About Steve Shields

Christ-follower, husband, dad, pastor, blogger, speaker, discipler, traveler, techie.

You’re Not Alone :: PODCAST

So, there’s this guy – we’ll call him Willis – and he has a problem. It’s between him and his wife, Wilma. They’re not getting along well.

And he doesn’t know who to talk to.

Even though he has good friends at work, he’s not telling them. He knows that, at times, his workplace seems like a gossip processing house.

Even though he has a good relationship with his pastor, he won’t talk to him. He doesn’t want to because, frankly, he’s too embarrassed.

He’s afraid to tell his family. If his parents found out, they would immediately take his side, and that would injure their relationship with his wife, Wilma.

Willis feels helpless. And he is helpless. He’s helpless because he’s believing a lie:
A lie that tells him he is alone.

This concept of feeling aloneness is pretty universal.

It’s more than just being alone. It’s more than occasional loneliness. It’s a feeling of aloneness — like you have been abandoned or you are isolated from anyone who can help you.

If you’ve never felt it… well, I don’t know what to say to someone whose never felt it. We all feel it.

This podcast speaks of aloneness, and how Christians should respond to these feelings.

Leaving Behind the Past

From a message presented at Curwensville Alliance Church on 12/31/2017

I tend to be a bit of a nostalgist. By that, I mean, I love to think about the past. There are a lot of sweet memories in my past.

And there are memories that are not so sweet. Bitter ones.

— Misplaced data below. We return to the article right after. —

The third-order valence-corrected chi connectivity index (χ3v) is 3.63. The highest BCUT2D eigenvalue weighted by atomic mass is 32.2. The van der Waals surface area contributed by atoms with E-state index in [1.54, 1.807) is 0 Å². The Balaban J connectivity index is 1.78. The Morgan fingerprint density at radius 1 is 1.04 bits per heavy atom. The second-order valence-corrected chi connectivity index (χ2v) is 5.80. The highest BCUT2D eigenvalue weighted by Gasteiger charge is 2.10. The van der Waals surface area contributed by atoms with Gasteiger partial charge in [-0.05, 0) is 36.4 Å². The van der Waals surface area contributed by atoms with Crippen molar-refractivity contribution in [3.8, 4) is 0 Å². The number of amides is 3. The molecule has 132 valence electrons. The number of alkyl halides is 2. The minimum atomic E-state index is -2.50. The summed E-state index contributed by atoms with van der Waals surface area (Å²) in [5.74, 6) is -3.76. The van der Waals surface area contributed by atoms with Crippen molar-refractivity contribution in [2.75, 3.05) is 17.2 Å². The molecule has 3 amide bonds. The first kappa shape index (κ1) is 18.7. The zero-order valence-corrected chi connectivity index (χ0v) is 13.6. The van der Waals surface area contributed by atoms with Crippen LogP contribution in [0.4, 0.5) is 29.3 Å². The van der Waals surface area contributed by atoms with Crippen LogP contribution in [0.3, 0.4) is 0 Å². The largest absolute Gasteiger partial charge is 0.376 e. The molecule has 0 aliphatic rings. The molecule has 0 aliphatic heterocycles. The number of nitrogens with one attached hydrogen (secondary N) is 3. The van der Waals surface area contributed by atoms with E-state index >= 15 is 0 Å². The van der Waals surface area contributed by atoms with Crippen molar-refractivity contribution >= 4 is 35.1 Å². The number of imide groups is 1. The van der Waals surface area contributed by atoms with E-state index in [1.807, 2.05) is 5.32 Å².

How do you leave those memories behind — the bitter ones, while retaining the sweet ones? That’s what this podcast addresses.

Thanks for listening, and as always, you’re welcome at Curwensville Alliance. There are plenty more podcasts there.

Discussion Questions on Seven Men & the Secret to Their Greatness: Wilberforce

Some questions for discussion on Eric Metaxas’ chapter on William Wilberforce.

  1. What do you think of the role William Wilberforce’s wealthy aunt and uncle played in his life? What surprises you about it?
  2. Have you ever heard someone applying the phrase, “…taking things to far…” to one’s faith? The question, “where, exactly, must one draw the line?” is common. How do you answer it?
  3. Wilberforce’s parents were concerned that he would not become the person they hoped he would become. Do you think they were disappointed?

    WHM146809 Portrait of William Wilberforce (1759-1833), 1794 (oil on canvas) by Hickel, Anton (1745-98)
    oil on canvas
    © Wilberforce House, Hull City Museums and Art Galleries, UK
    German, out of copyright

  4. From where did Wilberforce feel his mission came? How would this help him overcome obstacles? Metaxas emphasize this again and again. Why?
  5. Where you surprised to read of the social ills of the late 1700’s in London? What evils might an Eric Metaxas of 200 years from now list?
  6. Metaxas says, “At it’s core, every battle worth fighting is a spiritual battle”. Do you agree with this? Why?
  7. Why do you think that Metaxas feels the most important thing Wilberforce was able to do was to have a personal relationship with God?